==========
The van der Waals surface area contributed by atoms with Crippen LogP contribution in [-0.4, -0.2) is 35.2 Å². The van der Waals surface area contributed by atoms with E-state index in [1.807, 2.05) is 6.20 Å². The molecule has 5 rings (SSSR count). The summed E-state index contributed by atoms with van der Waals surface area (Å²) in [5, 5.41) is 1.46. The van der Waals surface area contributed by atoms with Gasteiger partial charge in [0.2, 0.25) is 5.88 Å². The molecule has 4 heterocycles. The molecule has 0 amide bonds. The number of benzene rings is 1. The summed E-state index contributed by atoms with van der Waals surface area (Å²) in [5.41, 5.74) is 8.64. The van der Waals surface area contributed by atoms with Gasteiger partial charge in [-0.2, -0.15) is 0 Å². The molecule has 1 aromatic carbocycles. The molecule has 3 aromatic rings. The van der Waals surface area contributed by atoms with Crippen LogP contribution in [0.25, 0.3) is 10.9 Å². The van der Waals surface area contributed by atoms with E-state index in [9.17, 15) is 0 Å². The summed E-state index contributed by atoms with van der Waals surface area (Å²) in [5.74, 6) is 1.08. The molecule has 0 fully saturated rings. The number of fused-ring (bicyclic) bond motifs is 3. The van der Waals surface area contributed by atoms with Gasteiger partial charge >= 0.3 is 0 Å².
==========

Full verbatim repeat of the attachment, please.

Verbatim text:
The van der Waals surface area contributed by atoms with Crippen LogP contribution in [-0.4, -0.2) is 35.2 Å². The van der Waals surface area contributed by atoms with E-state index in [1.807, 2.05) is 6.20 Å². The molecule has 5 rings (SSSR count). The summed E-state index contributed by atoms with van der Waals surface area (Å²) in [5, 5.41) is 1.46. The van der Waals surface area contributed by atoms with Gasteiger partial charge in [0.2, 0.25) is 5.88 Å². The molecule has 4 heterocycles. The molecule has 0 amide bonds. The number of benzene rings is 1. The summed E-state index contributed by atoms with van der Waals surface area (Å²) in [5.41, 5.74) is 8.64. The van der Waals surface area contributed by atoms with Gasteiger partial charge in [-0.2, -0.15) is 0 Å². The molecule has 1 aromatic carbocycles. The molecule has 3 aromatic rings. The van der Waals surface area contributed by atoms with Crippen LogP contribution in [0.25, 0.3) is 10.9 Å². The van der Waals surface area contributed by atoms with E-state index in [9.17, 15) is 0 Å². The summed E-state index contributed by atoms with van der Waals surface area (Å²) in [5.74, 6) is 1.08. The molecule has 0 fully saturated rings. The number of fused-ring (bicyclic) bond motifs is 3. The van der Waals surface area contributed by atoms with Gasteiger partial charge >= 0.3 is 0 Å².